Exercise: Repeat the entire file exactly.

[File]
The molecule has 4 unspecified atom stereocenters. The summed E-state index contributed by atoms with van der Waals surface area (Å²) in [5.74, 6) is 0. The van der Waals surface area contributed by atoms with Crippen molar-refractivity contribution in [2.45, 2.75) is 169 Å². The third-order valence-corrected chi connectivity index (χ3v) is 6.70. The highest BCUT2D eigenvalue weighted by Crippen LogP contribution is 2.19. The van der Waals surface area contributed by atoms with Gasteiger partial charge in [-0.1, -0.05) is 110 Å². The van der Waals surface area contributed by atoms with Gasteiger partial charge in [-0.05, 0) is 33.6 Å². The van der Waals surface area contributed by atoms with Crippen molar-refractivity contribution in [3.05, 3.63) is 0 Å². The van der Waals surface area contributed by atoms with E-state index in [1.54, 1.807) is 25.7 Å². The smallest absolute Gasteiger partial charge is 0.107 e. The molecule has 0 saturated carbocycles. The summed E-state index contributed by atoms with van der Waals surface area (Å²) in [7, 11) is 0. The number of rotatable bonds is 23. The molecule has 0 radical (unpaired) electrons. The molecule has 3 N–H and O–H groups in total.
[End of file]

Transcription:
The molecule has 4 unspecified atom stereocenters. The summed E-state index contributed by atoms with van der Waals surface area (Å²) in [5.74, 6) is 0. The van der Waals surface area contributed by atoms with Crippen molar-refractivity contribution in [2.45, 2.75) is 169 Å². The third-order valence-corrected chi connectivity index (χ3v) is 6.70. The highest BCUT2D eigenvalue weighted by Crippen LogP contribution is 2.19. The van der Waals surface area contributed by atoms with Gasteiger partial charge in [-0.1, -0.05) is 110 Å². The van der Waals surface area contributed by atoms with Gasteiger partial charge in [-0.05, 0) is 33.6 Å². The van der Waals surface area contributed by atoms with Crippen molar-refractivity contribution in [3.05, 3.63) is 0 Å². The van der Waals surface area contributed by atoms with E-state index in [1.54, 1.807) is 25.7 Å². The smallest absolute Gasteiger partial charge is 0.107 e. The molecule has 0 saturated carbocycles. The summed E-state index contributed by atoms with van der Waals surface area (Å²) in [7, 11) is 0. The number of rotatable bonds is 23. The molecule has 0 radical (unpaired) electrons. The molecule has 3 N–H and O–H groups in total.